As Eleanor Roosevelt famously said, “Learn from the mistakes of others. You can’t live long enough to make them all yourself.” In our free time, we like reading up on UDRP proceedings to stay up-to-date on the latest cybersquatting trends, case outcomes, and costly mistakes others make so we can ensure we are able to give our clients the best chance of success. A recent UDRP case caught our attention because it serves as a good lesson for why it is critical to conduct research before bringing a UDRP, as well as filing a trademark in multiple jurisdictions. Continue reading to learn how a leading cryptocurrency exchange platform lost a UDRP filing against a registrant.
The Facts of the UDRP Case
Complainant – Coinbase
- Coinbase has rights in the COINBASE mark through its registrations with the United States Patent and Trademark Office (USPTO).
- Coinbase contends that the coinbase.info domain name is identical or confusingly similar to their trademark as it incorporates the mark in its entirety and adds the .info generic top-level domain.
- Coinbase argues that the respondent lacks rights and legitimate interests in coinbase.info for the following reasons:
- Respondent is not commonly known by the domain name
- Coinbase has not authorized or licensed the respondent to use its COINBASE mark in the domain name
- Respondent does not use the domain name for any legitimate use or offering of goods or services but instead hosts parked, pay-per-click links on its coinbase.info website
- Respondent’s activities do not, in fact, relate to coin appraisal and trading. The terms of the domain name relate to cryptocurrency mining
- Coinbase believes that the respondent registered and uses coinbase.info in bad faith for the following reasons:
- Respondent offers the domain name for sale
- Respondent hosts parked, pay-per-click links on the coinbase.info website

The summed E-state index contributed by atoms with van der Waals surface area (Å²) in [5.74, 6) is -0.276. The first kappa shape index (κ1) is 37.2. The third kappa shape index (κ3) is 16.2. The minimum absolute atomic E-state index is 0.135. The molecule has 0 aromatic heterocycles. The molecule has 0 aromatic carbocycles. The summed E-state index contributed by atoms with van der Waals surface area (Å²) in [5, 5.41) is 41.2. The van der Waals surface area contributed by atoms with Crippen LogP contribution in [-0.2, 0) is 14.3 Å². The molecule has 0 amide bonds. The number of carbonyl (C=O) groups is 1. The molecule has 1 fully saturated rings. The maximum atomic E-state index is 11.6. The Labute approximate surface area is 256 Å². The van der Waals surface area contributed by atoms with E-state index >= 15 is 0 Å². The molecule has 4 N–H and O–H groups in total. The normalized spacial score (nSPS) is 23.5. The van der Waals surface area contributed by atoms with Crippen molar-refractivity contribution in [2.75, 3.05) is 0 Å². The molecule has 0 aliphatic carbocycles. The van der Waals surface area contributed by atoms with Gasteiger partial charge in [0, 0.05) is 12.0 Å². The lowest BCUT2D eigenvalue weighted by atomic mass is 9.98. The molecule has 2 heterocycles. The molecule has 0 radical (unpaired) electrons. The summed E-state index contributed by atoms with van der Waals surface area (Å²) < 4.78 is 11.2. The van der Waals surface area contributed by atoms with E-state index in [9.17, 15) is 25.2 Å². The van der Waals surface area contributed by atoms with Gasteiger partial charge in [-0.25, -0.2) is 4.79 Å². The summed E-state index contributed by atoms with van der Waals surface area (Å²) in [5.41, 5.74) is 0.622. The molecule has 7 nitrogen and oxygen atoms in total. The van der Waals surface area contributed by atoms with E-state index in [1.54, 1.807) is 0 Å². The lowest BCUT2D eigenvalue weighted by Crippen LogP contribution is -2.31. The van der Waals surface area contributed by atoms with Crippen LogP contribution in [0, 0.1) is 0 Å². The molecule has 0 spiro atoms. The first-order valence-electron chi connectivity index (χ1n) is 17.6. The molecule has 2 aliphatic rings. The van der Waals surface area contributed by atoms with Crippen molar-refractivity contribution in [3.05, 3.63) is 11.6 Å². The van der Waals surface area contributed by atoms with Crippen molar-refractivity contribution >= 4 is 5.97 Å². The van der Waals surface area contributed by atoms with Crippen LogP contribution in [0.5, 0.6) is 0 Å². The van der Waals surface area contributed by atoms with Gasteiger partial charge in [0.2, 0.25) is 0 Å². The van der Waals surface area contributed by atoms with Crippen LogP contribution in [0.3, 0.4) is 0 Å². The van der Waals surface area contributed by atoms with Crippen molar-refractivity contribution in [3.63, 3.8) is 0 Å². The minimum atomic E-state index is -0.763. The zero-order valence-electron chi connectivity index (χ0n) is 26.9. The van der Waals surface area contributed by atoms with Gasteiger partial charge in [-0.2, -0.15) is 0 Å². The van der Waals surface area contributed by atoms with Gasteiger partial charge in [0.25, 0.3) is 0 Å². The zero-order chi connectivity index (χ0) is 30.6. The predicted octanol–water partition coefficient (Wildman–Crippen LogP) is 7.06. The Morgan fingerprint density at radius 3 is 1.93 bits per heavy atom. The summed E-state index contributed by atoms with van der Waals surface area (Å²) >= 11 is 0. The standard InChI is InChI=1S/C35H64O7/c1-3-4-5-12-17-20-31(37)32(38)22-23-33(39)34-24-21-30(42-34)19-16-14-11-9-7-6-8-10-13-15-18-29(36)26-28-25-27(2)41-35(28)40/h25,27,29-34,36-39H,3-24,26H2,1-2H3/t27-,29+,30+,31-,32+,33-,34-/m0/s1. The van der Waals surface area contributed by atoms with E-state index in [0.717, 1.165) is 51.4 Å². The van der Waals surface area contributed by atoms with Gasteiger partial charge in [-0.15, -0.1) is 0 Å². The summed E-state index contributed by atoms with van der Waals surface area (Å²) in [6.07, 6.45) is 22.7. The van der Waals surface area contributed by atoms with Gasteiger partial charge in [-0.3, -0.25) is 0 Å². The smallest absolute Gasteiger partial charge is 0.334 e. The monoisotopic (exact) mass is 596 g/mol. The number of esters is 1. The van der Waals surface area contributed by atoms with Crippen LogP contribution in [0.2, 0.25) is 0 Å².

- Respondent registered coinbase.info with knowledge of Complainant’s rights in the COINBASE mark
- Respondent’s claimed rights in the COINBASE mark do not predate Complainant’s registration in 2012
- Respondent’s claimed registration is not in coin trading and appraisal but in other related areas to Complainant’s business
- Respondent’s alleged business operating as “Coinbase” with a Chinese character is not legitimate, but a scam perpetuated to lend legitimacy to its infringing business, of which they have other infringing domain names registered as well
- There are discrepancies between the dates of the same supposed agreement, there is no corroboration of the agreement with other parties
- Parking of domain names is demonstrative of bad faith
- Respondent has been operating as “Coinbase Studio” with a Chinese character since 2012.
- Respondent is in the business of coin trading and appraisal, which is completely different from Complainant’s business.
- The coinbase.info domain name, along with the Respondent’s business name and Chinese characters, describes the business.
- The Respondent’s COINBASE mark is registered in a different country than Complainant’s.
- The Respondent rebutted that they use the name with a legitimate offering of goods or services as described above.